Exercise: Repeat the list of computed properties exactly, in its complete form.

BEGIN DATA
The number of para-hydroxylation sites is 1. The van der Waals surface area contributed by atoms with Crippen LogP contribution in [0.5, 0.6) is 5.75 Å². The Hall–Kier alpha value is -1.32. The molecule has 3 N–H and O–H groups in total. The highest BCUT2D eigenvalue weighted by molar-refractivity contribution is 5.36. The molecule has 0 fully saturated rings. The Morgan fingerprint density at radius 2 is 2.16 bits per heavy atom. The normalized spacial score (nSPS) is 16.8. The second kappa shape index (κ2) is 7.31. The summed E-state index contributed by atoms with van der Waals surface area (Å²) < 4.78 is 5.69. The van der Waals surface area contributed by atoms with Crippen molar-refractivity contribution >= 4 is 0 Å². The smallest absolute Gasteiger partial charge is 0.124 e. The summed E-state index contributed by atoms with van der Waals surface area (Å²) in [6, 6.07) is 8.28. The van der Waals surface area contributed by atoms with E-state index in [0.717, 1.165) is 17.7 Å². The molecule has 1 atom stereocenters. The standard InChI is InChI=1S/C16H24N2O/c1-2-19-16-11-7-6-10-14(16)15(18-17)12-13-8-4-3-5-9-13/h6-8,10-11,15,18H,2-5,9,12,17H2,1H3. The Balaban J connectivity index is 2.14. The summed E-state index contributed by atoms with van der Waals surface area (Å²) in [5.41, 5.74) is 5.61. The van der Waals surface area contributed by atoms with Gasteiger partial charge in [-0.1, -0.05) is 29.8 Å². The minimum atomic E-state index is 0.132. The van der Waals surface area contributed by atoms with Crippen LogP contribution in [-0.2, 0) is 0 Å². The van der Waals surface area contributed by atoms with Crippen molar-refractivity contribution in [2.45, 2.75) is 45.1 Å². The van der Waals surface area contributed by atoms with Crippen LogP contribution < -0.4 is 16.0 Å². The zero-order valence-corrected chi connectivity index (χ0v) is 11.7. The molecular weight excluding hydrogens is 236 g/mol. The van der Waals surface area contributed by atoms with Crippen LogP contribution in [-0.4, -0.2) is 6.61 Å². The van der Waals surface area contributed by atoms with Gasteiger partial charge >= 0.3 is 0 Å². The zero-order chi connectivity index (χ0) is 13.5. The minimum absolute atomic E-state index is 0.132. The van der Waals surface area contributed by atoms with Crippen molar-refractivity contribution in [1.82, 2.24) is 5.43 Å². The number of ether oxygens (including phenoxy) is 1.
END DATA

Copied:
The number of para-hydroxylation sites is 1. The van der Waals surface area contributed by atoms with Crippen LogP contribution in [0.5, 0.6) is 5.75 Å². The Hall–Kier alpha value is -1.32. The molecule has 3 N–H and O–H groups in total. The highest BCUT2D eigenvalue weighted by molar-refractivity contribution is 5.36. The molecule has 0 fully saturated rings. The Morgan fingerprint density at radius 2 is 2.16 bits per heavy atom. The normalized spacial score (nSPS) is 16.8. The second kappa shape index (κ2) is 7.31. The summed E-state index contributed by atoms with van der Waals surface area (Å²) < 4.78 is 5.69. The van der Waals surface area contributed by atoms with Crippen molar-refractivity contribution >= 4 is 0 Å². The smallest absolute Gasteiger partial charge is 0.124 e. The summed E-state index contributed by atoms with van der Waals surface area (Å²) in [6, 6.07) is 8.28. The van der Waals surface area contributed by atoms with E-state index in [0.717, 1.165) is 17.7 Å². The molecule has 1 atom stereocenters. The standard InChI is InChI=1S/C16H24N2O/c1-2-19-16-11-7-6-10-14(16)15(18-17)12-13-8-4-3-5-9-13/h6-8,10-11,15,18H,2-5,9,12,17H2,1H3. The Balaban J connectivity index is 2.14. The summed E-state index contributed by atoms with van der Waals surface area (Å²) in [5.41, 5.74) is 5.61. The van der Waals surface area contributed by atoms with Gasteiger partial charge in [-0.1, -0.05) is 29.8 Å². The minimum atomic E-state index is 0.132. The van der Waals surface area contributed by atoms with Crippen LogP contribution in [-0.2, 0) is 0 Å². The van der Waals surface area contributed by atoms with Crippen molar-refractivity contribution in [2.45, 2.75) is 45.1 Å². The van der Waals surface area contributed by atoms with Crippen LogP contribution < -0.4 is 16.0 Å². The zero-order valence-corrected chi connectivity index (χ0v) is 11.7. The molecular weight excluding hydrogens is 236 g/mol. The van der Waals surface area contributed by atoms with Crippen LogP contribution in [-0.4, -0.2) is 6.61 Å². The van der Waals surface area contributed by atoms with Gasteiger partial charge >= 0.3 is 0 Å². The zero-order chi connectivity index (χ0) is 13.5. The minimum absolute atomic E-state index is 0.132. The van der Waals surface area contributed by atoms with Crippen molar-refractivity contribution in [1.82, 2.24) is 5.43 Å². The number of ether oxygens (including phenoxy) is 1.